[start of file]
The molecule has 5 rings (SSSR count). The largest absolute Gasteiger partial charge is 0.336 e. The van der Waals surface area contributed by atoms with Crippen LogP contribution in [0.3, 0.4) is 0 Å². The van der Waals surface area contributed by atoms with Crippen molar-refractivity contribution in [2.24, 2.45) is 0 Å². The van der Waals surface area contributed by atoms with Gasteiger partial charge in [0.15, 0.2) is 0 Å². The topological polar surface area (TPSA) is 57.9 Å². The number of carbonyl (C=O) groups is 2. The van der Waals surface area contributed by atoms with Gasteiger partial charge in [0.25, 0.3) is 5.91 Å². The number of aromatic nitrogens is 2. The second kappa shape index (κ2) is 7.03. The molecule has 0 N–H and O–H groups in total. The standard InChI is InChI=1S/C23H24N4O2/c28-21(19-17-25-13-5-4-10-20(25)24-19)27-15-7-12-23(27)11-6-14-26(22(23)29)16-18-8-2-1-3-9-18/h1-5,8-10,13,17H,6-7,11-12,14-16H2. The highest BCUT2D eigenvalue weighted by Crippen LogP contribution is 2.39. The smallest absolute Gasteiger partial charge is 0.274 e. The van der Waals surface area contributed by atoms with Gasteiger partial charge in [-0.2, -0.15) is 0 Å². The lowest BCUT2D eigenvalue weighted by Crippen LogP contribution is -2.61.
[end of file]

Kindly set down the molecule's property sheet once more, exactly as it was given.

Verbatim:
The molecule has 5 rings (SSSR count). The largest absolute Gasteiger partial charge is 0.336 e. The van der Waals surface area contributed by atoms with Crippen LogP contribution in [0.3, 0.4) is 0 Å². The van der Waals surface area contributed by atoms with Crippen molar-refractivity contribution in [2.24, 2.45) is 0 Å². The van der Waals surface area contributed by atoms with Gasteiger partial charge in [0.15, 0.2) is 0 Å². The topological polar surface area (TPSA) is 57.9 Å². The number of carbonyl (C=O) groups is 2. The van der Waals surface area contributed by atoms with Gasteiger partial charge in [0.25, 0.3) is 5.91 Å². The number of aromatic nitrogens is 2. The second kappa shape index (κ2) is 7.03. The molecule has 0 N–H and O–H groups in total. The standard InChI is InChI=1S/C23H24N4O2/c28-21(19-17-25-13-5-4-10-20(25)24-19)27-15-7-12-23(27)11-6-14-26(22(23)29)16-18-8-2-1-3-9-18/h1-5,8-10,13,17H,6-7,11-12,14-16H2. The highest BCUT2D eigenvalue weighted by Crippen LogP contribution is 2.39. The smallest absolute Gasteiger partial charge is 0.274 e. The van der Waals surface area contributed by atoms with Gasteiger partial charge in [-0.2, -0.15) is 0 Å². The lowest BCUT2D eigenvalue weighted by Crippen LogP contribution is -2.61.